set_fact:
        hetzner_installimage_drives:
          - DRIVE1 /dev/{{ first_disk_device.stdout }}
          - DRIVE2 /dev/{{ second_disk_device.stdout }}
      when: second_disk_device.stdout != ""

    ########################
    # Hetzner installimage #
    ########################

    - name: Copy current authorized keys into file for installimage
      shell: |
        /usr/bin/tail -1 /root/.ssh/authorized_keys > /root/ssh-authorized-keys

    - name: Create installimage utility configuration file
      template:
        src: installimage.j2
        dest: /autosetup
        owner: root
        group: root
        mode: 0644

    - name: Run Hetzner installimage
      command: |
        /root/.oldroot/nfs/install/installimage -g -K /root/ssh-authorized-keys
      register: installimage_result

    - name: Remove server entries from known_hosts file ({{ hostname }})
      tags: [ "known_hosts:delete" ]
      delegate_to: localhost
      ansible.builtin.known_hosts:
        path: "{{ known_hosts_path }}"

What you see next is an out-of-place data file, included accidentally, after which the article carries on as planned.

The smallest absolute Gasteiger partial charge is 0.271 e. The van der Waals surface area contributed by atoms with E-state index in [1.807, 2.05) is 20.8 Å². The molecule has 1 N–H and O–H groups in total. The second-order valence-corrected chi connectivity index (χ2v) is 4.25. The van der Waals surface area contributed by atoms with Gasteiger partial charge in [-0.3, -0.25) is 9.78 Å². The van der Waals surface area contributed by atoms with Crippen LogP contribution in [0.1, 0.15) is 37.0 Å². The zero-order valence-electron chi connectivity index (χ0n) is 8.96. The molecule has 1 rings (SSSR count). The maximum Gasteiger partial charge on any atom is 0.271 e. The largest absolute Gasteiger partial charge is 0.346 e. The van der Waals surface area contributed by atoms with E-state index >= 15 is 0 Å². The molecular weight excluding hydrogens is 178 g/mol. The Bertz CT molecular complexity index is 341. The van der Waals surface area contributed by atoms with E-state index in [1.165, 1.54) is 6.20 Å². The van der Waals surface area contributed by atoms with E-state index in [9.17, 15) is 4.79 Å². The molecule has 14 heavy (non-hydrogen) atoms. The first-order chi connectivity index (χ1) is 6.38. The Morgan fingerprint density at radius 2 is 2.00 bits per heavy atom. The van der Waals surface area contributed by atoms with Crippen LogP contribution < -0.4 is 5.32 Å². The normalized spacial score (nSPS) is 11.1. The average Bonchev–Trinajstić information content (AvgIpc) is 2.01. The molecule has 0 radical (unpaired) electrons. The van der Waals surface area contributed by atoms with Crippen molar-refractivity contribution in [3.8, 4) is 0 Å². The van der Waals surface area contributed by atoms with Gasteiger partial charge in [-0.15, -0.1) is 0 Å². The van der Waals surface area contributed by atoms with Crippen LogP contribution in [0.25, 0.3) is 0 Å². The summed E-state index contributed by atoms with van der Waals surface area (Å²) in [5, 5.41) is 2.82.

name: "{{ hostname }}"
        state: absent
      vars:
        hostname: "{{ inventory_hostname }}"

    - name: Remove server entries from known_hosts file ({{ ip }})
      tags: [ "known_hosts:delete" ]
      delegate_to: localhost
      ansible.builtin.known_hosts:
        path: "{{ known_hosts_path }}"
        name: "{{ ip }}"
        state: absent
      vars:
        ip: "{{ hostvars[inventory_hostname]['ansible_env'].SSH_CONNECTION.split(' ')[2] }}"

    - name: Reboot the machine to get out of rescue mode
      ansible.builtin.reboot:

    - name: Wait for SSH to the new server to be up
      connection: local
      wait_for:
        host: '{{ inventory_hostname }}'
        search_regex: OpenSSH
        delay: 10
        port: 22

    - name: Add server entries from known_hosts file ({{ hostname }})
      tags: [ "known_hosts:add" ]
      delegate_to: localhost
      ansible.builtin.known_hosts:
        path: "{{ known_hosts_path }}"
        name: "{{ hostname }}"
        state: present
        key: "{{ lookup('pipe', 'ssh-keyscan {{ hostname }}') }}"
      vars: